Wednesday, February 10, 2010

Upon Which I Muse About Flying at 38,000 Feet

Since we've recently done some traveling I have a couple notes about flying at 25,000 to 38,000 feet.
  • It's a mite cold up there. On a recent trip instead of an inflight movie the monitors were showing the status of our flight. I was reading a book but now and then I would glance up to view our altitude, air temp, ground speed. At one point I noticed we were about 28,000 feet and the air temp was -40 C, which coincidentally, translates to a -40 F. The temp can get much colder than that as experienced by this hapless man who stowed away aboard a recent Delta flight to Tokyo.
  • It's a mite high up there! On our recent flight the pilot announced we were at 38,000 feet. That is over 7 miles! On a clear day you can see the geography over which you are flying, recognize cities and towns, differentiate between fertile crop ground and arid desert. It makes you realize how infinitesimally small we are in relation to the size of the universe. And yet God sees us as his beloved creatures.
  • Flying makes me realize how "wealthy" the average American really is. For a small portion of one's annual income (how much depends on where you are on the economic scale) one can be served by a tremendously expensive aircraft AND crew. Think about how rich you are! A hundred years ago not even the richest of the rich had access to today's flying experience nor the ability to fly half way round the world in a matter of hours.
  • Clouds are strange things. I can't even begin to tell you how lovely it is to fly above the cloud level with blue sky overhead and clouds below. It astounds me that with a ground speed of 550 mph, the clouds seem to be in slow motion as they float past the tip of the wing. It's as if they think this is just a lazy summer jaunt. Wouldn't you think they would be whipping by like telephone poles at 60 mph on some old highway? But, no, they seem to float in the air and fluffily glide by the window. I wonder how they can be so slow and I am moving so fast!
  • Speaking of clouds...go see Estelle's photos over at That's Life. Pretty interesting.
  • Jet lag never bothers me. But what seems terribly strange is that one moment I am in one place and then in the next moment (actually hours later) I am in a new place and the first place almost instantly feels like long ago. And, naturally, far away.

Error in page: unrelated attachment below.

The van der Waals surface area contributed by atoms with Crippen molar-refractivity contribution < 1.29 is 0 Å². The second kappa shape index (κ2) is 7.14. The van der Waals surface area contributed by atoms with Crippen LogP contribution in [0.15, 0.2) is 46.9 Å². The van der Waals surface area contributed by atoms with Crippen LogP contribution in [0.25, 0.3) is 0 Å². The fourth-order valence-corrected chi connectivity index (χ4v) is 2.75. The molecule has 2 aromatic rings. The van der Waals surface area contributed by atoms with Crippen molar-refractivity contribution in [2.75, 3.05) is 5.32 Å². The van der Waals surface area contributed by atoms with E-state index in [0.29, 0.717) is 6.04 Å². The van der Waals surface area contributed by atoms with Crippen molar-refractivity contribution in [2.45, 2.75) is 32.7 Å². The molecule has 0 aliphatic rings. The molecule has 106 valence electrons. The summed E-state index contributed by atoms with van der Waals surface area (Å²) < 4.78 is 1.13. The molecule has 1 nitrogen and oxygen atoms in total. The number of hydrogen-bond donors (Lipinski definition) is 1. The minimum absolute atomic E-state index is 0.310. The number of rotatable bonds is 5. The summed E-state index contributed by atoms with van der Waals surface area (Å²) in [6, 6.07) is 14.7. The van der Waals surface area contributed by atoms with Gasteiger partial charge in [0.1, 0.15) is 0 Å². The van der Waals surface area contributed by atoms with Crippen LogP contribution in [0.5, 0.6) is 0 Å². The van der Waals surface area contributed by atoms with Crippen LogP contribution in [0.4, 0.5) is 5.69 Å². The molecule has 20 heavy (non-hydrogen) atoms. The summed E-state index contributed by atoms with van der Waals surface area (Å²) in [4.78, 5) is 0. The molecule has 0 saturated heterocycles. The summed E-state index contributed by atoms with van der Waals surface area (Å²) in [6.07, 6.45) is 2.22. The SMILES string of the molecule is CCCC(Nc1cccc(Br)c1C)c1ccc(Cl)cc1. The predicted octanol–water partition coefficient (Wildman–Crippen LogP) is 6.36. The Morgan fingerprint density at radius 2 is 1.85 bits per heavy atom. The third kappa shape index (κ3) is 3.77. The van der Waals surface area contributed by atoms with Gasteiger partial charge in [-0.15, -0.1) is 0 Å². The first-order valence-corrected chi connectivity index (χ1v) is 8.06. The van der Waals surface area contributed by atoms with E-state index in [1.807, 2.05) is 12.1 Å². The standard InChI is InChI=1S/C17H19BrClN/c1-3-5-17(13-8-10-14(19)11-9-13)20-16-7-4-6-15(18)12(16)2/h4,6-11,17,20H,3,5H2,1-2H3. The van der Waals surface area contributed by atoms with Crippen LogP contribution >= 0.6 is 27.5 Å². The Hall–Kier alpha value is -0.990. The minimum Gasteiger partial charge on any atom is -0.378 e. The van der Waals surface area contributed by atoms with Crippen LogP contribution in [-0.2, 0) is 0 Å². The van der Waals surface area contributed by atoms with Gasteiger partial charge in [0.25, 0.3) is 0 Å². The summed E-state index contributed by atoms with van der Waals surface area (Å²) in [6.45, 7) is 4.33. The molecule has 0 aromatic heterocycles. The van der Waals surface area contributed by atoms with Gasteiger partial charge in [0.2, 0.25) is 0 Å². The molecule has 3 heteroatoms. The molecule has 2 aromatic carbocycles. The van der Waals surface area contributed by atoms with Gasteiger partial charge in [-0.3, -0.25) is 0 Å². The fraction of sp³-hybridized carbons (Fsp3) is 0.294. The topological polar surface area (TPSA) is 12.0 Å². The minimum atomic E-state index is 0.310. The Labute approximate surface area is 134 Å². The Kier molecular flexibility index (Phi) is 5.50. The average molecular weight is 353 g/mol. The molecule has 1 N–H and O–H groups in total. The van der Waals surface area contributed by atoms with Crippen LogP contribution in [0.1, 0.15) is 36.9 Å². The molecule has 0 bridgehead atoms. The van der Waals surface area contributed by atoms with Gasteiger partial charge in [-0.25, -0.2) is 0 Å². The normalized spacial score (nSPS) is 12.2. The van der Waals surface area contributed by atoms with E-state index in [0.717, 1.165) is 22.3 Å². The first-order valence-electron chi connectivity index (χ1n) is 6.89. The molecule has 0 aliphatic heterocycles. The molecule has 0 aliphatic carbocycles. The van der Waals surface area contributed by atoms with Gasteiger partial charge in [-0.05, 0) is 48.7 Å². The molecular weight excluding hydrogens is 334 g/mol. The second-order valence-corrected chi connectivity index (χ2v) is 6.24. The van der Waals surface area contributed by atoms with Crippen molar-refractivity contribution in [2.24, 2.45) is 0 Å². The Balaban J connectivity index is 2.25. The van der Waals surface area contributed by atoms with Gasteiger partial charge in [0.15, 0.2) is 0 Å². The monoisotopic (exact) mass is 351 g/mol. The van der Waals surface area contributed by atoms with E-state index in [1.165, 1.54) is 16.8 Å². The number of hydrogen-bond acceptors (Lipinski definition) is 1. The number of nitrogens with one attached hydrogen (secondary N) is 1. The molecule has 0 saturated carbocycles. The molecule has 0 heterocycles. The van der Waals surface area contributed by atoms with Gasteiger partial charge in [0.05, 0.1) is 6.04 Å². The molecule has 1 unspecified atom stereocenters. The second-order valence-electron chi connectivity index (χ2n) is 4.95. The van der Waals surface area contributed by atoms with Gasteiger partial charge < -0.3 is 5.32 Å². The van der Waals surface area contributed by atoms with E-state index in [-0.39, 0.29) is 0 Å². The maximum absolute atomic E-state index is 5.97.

• If you are afraid to fly? You're missing a fascinating experience.


Karen said...

I actually don't like to fly. But I do it, and each time I step into the plane, I silently say a tiny prayer just as my foot touches the threshold, and I board that massive, aluminum, structure. Once inside, I am never really relaxed until the plane comes to a complete stop - at our destination... But I do it all over again, each time I fly, because I love the final destinations!

I envy those people who look so incredibly at ease on flights!

Elle Bee said...

What was that man thinking?! Oh my goodness, that was not a smart thing to do.
I get nervous on airplanes, but I do okay. My father is a pilot so I should think I'd have some faith in those metal birds!

Bill said...

One of my favorite places to be.

As long as I've got a window. And there is not a huge person sitting next to me.

What's really great is to have three empty seats. That's better than first class, because you can stretch out over all three.

gvandyk said...

Flying at altitude is great, but so is low level flying. I loved flying in helocopters at 3000' or in the case of the rockies, flying just above the montains. It is a whole new perspective on God's creation. The real seeing of the earth smallness was the Apollo astronauts pictures from the moon. Even all creation apears big to us, but we must remember God is so much bigger yet. We see God's glory in creation, but God Himself is incomprehensable in His magnitude.

Kelly said...

Lovely cloud photos in the link you provided!

Interesting observations on flying.

Gregg said...

Great post! Wonderful observations. I really don't like to fly either. For the record, I am not afraid of death - it is the process that bothers me.